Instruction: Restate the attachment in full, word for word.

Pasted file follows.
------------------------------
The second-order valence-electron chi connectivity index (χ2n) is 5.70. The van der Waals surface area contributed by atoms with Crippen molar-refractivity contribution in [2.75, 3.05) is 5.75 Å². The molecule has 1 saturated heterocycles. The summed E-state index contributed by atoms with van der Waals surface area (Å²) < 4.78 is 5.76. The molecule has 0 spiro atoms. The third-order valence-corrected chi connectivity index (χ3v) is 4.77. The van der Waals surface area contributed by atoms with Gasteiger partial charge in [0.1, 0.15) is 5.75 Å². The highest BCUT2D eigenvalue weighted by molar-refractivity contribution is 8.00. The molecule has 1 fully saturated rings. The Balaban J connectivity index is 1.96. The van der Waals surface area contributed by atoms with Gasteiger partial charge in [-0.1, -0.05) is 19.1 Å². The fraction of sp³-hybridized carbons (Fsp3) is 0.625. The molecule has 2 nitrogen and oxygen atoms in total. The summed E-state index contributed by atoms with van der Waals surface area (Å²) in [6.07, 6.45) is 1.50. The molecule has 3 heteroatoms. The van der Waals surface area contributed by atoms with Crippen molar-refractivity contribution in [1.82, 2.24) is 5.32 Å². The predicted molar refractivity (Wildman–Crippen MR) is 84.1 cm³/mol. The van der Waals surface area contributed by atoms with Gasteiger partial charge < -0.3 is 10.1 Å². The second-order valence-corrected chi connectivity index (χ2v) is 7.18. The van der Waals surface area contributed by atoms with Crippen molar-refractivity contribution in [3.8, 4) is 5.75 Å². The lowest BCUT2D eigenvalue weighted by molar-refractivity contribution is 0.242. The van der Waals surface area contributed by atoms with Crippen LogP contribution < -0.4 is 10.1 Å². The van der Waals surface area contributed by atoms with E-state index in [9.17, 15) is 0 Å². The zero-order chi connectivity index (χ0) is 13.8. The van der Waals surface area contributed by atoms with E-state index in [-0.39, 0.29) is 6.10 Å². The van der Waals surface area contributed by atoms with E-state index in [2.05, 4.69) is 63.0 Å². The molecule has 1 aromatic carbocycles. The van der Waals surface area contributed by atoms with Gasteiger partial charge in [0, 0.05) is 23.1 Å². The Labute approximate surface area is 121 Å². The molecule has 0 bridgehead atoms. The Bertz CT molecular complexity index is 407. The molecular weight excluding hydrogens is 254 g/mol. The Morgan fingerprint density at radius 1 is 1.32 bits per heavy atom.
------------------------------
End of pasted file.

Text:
The second-order valence-electron chi connectivity index (χ2n) is 5.70. The van der Waals surface area contributed by atoms with Crippen molar-refractivity contribution in [2.75, 3.05) is 5.75 Å². The molecule has 1 saturated heterocycles. The summed E-state index contributed by atoms with van der Waals surface area (Å²) < 4.78 is 5.76. The molecule has 0 spiro atoms. The third-order valence-corrected chi connectivity index (χ3v) is 4.77. The van der Waals surface area contributed by atoms with Gasteiger partial charge in [0.1, 0.15) is 5.75 Å². The highest BCUT2D eigenvalue weighted by molar-refractivity contribution is 8.00. The molecule has 1 fully saturated rings. The Balaban J connectivity index is 1.96. The van der Waals surface area contributed by atoms with Gasteiger partial charge in [-0.1, -0.05) is 19.1 Å². The fraction of sp³-hybridized carbons (Fsp3) is 0.625. The molecule has 2 nitrogen and oxygen atoms in total. The summed E-state index contributed by atoms with van der Waals surface area (Å²) in [6.07, 6.45) is 1.50. The molecule has 3 heteroatoms. The van der Waals surface area contributed by atoms with Crippen molar-refractivity contribution in [1.82, 2.24) is 5.32 Å². The predicted molar refractivity (Wildman–Crippen MR) is 84.1 cm³/mol. The van der Waals surface area contributed by atoms with Gasteiger partial charge < -0.3 is 10.1 Å². The second-order valence-corrected chi connectivity index (χ2v) is 7.18. The van der Waals surface area contributed by atoms with Crippen molar-refractivity contribution in [3.8, 4) is 5.75 Å². The lowest BCUT2D eigenvalue weighted by molar-refractivity contribution is 0.242. The van der Waals surface area contributed by atoms with Crippen LogP contribution < -0.4 is 10.1 Å². The van der Waals surface area contributed by atoms with E-state index in [9.17, 15) is 0 Å². The zero-order chi connectivity index (χ0) is 13.8. The van der Waals surface area contributed by atoms with E-state index in [-0.39, 0.29) is 6.10 Å². The van der Waals surface area contributed by atoms with E-state index in [2.05, 4.69) is 63.0 Å². The molecule has 1 aromatic carbocycles. The van der Waals surface area contributed by atoms with Gasteiger partial charge in [0, 0.05) is 23.1 Å². The Labute approximate surface area is 121 Å². The molecule has 0 bridgehead atoms. The Bertz CT molecular complexity index is 407. The molecular weight excluding hydrogens is 254 g/mol. The Morgan fingerprint density at radius 1 is 1.32 bits per heavy atom.